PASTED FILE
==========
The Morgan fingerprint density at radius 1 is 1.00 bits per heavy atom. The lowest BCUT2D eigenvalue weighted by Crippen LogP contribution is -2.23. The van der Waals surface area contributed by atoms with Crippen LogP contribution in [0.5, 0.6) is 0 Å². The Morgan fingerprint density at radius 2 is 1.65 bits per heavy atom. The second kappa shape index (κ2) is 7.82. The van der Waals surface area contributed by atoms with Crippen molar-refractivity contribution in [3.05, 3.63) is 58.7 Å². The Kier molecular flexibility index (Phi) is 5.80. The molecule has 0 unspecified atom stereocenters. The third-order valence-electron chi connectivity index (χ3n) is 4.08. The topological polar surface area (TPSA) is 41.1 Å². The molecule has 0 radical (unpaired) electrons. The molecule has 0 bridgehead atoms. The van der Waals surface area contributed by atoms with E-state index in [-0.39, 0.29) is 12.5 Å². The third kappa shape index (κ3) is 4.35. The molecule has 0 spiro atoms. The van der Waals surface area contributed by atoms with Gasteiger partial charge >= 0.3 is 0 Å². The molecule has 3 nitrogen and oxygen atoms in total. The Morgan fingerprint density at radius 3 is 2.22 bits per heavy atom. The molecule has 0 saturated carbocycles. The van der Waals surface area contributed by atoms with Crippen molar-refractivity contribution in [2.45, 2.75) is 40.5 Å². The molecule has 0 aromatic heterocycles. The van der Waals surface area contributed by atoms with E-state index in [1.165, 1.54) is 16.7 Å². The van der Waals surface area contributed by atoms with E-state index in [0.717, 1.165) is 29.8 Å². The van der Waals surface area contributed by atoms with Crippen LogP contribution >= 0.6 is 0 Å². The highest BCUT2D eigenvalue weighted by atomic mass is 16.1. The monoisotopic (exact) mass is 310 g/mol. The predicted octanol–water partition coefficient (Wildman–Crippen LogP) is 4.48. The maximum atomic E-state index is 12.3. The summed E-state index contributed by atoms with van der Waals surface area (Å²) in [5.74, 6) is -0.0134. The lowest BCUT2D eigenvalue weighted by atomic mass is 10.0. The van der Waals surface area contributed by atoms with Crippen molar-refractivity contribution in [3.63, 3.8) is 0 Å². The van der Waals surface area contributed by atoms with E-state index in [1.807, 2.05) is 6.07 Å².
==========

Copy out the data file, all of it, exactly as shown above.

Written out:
The Morgan fingerprint density at radius 1 is 1.00 bits per heavy atom. The lowest BCUT2D eigenvalue weighted by Crippen LogP contribution is -2.23. The van der Waals surface area contributed by atoms with Crippen LogP contribution in [0.5, 0.6) is 0 Å². The Morgan fingerprint density at radius 2 is 1.65 bits per heavy atom. The second kappa shape index (κ2) is 7.82. The van der Waals surface area contributed by atoms with Crippen molar-refractivity contribution in [3.05, 3.63) is 58.7 Å². The Kier molecular flexibility index (Phi) is 5.80. The molecule has 0 unspecified atom stereocenters. The third-order valence-electron chi connectivity index (χ3n) is 4.08. The topological polar surface area (TPSA) is 41.1 Å². The molecule has 0 radical (unpaired) electrons. The molecule has 0 bridgehead atoms. The van der Waals surface area contributed by atoms with E-state index in [-0.39, 0.29) is 12.5 Å². The third kappa shape index (κ3) is 4.35. The molecule has 0 spiro atoms. The van der Waals surface area contributed by atoms with Gasteiger partial charge >= 0.3 is 0 Å². The molecule has 3 nitrogen and oxygen atoms in total. The Morgan fingerprint density at radius 3 is 2.22 bits per heavy atom. The molecule has 0 saturated carbocycles. The van der Waals surface area contributed by atoms with Crippen molar-refractivity contribution in [2.45, 2.75) is 40.5 Å². The molecule has 0 aromatic heterocycles. The van der Waals surface area contributed by atoms with E-state index in [1.165, 1.54) is 16.7 Å². The van der Waals surface area contributed by atoms with E-state index in [0.717, 1.165) is 29.8 Å². The van der Waals surface area contributed by atoms with Crippen LogP contribution >= 0.6 is 0 Å². The highest BCUT2D eigenvalue weighted by atomic mass is 16.1. The monoisotopic (exact) mass is 310 g/mol. The predicted octanol–water partition coefficient (Wildman–Crippen LogP) is 4.48. The maximum atomic E-state index is 12.3. The summed E-state index contributed by atoms with van der Waals surface area (Å²) in [5.74, 6) is -0.0134. The lowest BCUT2D eigenvalue weighted by atomic mass is 10.0. The van der Waals surface area contributed by atoms with Crippen molar-refractivity contribution in [3.63, 3.8) is 0 Å². The van der Waals surface area contributed by atoms with E-state index in [1.807, 2.05) is 6.07 Å².